The Latest Economic News
The country dropped more jobs than expected in December suggesting that the economy as a whole is still too weak to sustain new jobs.
The unemployment rate remained at 10% but 85,000 jobs were lost in December, however, the revised numbers for November state that 4,000 jobs were created rather than the initial estimate of 11,000 jobs lost. While employers aren't adding employees, they are not eliminating jobs at the same high rate.
On a much more positive note, temporary jobs rose by 47,000 in December, believed to be a leading indicator by many economists, to handle increase demand for products.
Mom sent me this and I love it and want to share!:( The Awakening of Mugai NyodaiCollapse )
Pep Talk from Neil Gaiman
Dear NaNoWriMo Author,
By now you're probably ready to give up. You're past that first fine furious rapture when every character and idea is new and entertaining. You're not yet at the momentous downhill slide to the end, when words and images tumble out of your head sometimes faster than you can get them down on paper. You're in the middle, a little past the half-way point. The glamour has faded, the magic has gone, your back hurts from all the typing, your family, friends and random email acquaintances have gone from being encouraging or at least accepting to now complaining that they never see you any more---and that even when they do you're preoccupied and no fun. You don't know why you started your novel, you no longer remember why you imagined that anyone would want to read it, and you're pretty sure that even if you finish it it won't have been worth the time or energy and every time you stop long enough to compare it to the thing that you had in your head when you began---a glittering, brilliant, wonderful novel, in which every word spits fire and burns, a book as good or better than the best book you ever read---it falls so painfully short that you're pretty sure that it would be a mercy simply to delete the whole thing.
Welcome to the club.
That's how novels get written.
You write. That's the hard bit that nobody sees. You write on the good days and you write on the lousy days. Like a shark, you have to keep moving forward or you die. Writing may or may not be your salvation; it might or might not be your destiny. But that does not matter. What matters right now are the words, one after another. Find the next word. Write it down. Repeat. Repeat. Repeat.
A dry-stone wall is a lovely thing when you see it bordering a field in the middle of nowhere but becomes more impressive when you realise that it was built without mortar, that the builder needed to choose each interlocking stone and fit it in. Writing is like building a wall. It's a continual search for the word that will fit in the text, in your mind, on the page. Plot and character and metaphor and style, all these become secondary to the words. The wall-builder erects her wall one rock at a time until she reaches the far end of the field. If she doesn't build it it won't be there. So she looks down at her pile of rocks, picks the one that looks like it will best suit her purpose, and puts it in.
The search for the word gets no easier but nobody else is going to write your novel for you.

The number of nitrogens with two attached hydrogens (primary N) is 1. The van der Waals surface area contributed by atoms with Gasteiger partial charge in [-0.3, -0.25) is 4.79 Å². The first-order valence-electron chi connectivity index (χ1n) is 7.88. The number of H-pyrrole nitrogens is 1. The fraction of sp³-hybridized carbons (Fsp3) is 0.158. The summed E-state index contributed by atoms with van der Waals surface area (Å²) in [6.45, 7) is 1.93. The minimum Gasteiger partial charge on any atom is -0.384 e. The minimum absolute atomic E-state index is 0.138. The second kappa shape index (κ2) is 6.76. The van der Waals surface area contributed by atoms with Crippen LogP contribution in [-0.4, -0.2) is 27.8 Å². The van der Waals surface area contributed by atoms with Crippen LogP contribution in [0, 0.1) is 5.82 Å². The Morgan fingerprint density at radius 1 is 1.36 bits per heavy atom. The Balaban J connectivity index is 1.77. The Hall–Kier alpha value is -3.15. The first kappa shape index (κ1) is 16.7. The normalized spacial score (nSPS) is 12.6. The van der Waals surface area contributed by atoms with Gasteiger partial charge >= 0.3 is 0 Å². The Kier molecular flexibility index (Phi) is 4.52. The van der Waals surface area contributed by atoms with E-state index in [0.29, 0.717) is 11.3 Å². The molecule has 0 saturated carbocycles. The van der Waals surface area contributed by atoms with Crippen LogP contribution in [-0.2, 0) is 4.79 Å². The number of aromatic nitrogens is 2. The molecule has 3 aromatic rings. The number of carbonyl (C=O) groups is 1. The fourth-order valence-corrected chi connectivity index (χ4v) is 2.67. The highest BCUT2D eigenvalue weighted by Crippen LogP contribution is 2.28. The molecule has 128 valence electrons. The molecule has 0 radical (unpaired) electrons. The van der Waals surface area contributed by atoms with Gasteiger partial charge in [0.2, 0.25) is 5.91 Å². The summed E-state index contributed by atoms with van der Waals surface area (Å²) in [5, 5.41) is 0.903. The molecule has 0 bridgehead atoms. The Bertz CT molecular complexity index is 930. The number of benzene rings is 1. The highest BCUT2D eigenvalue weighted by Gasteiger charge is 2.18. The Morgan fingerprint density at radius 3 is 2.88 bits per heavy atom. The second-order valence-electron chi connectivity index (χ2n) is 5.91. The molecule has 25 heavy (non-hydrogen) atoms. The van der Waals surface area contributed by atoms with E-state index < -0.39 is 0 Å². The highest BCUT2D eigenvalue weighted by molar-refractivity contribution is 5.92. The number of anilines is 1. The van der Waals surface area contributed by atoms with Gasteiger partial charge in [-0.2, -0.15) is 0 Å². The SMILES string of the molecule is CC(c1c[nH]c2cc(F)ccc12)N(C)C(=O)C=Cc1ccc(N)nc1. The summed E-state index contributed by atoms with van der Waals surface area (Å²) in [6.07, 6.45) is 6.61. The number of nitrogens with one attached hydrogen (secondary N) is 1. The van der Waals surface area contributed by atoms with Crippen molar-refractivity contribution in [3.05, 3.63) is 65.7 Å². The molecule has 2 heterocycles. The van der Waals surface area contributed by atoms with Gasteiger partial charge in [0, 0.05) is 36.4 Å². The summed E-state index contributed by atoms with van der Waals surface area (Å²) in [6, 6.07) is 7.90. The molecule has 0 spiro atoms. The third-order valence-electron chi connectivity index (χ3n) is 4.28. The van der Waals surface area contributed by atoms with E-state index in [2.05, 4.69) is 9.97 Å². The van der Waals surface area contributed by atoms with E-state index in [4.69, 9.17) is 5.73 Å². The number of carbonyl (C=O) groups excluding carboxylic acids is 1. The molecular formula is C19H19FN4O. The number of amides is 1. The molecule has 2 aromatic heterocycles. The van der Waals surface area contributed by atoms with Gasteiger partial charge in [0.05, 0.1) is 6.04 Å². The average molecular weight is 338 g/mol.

The last novel I wrote (it was ANANSI BOYS, in case you were wondering) when I got three-quarters of the way through I called my agent. I told her how stupid I felt writing something no-one would ever want to read, how thin the characters were, how pointless the plot. I strongly suggested that I was ready to abandon this book and write something else instead, or perhaps I could abandon the book and take up a new life as a landscape gardener, bank-robber, short-order cook or marine biologist. And instead of sympathising or agreeing with me, or blasting me forward with a wave of enthusiasm---or even arguing with me---she simply said, suspiciously cheerfully, "Oh, you're at that part of the book, are you?"
I was shocked. "You mean I've done this before?"
"You don't remember?"
"Oh yes," she said. "You do this every time you write a novel. But so do all my other clients."
I didn't even get to feel unique in my despair.
So I put down the phone and drove down to the coffee house in which I was writing the book, filled my pen and carried on writing.
One word after another.
That's the only way that novels get written and, short of elves coming in the night and turning your jumbled notes into Chapter Nine, it's the only way to do it.
So keep on keeping on. Write another word and then another.
Pretty soon you'll be on the downward slide, and it's not impossible that soon you'll be at the end. Good luck...
Off to the Black Scorpion zen center for a week!
Tonight I volunteered with Organizing for America, Barack's field team to enact health reform. It was awesome! People are really cool. Granted we were calling Barack supporters.
It was nice, and inspiring.
Okay so this is how this works. I have five words that my sister gave me. My task is to tell you about each of these five words. If you want words, you should say "WORDS!!" in my comments, and I will give you some.( Words!Collapse )
Email from Dad:
I've redone the bathroom, my bedroom, and repainted the kitchen and hallway, but several Xena posters and the giant Xena cutout are still in the guest bedroom.
Hale and his wife (and Rich and his wife) are visiting tomorrow. Hale & mrs. Hale are going to spend the night on the Xena suite.
Freaking out on the inside. Not sure why-yyyy.
Not all hope is lost and now I have to muster up the courage and energy to redouble my efforts. Cable pilot pick-ups rear their heads!
Just need some caffeine and enthusiasm woop woop.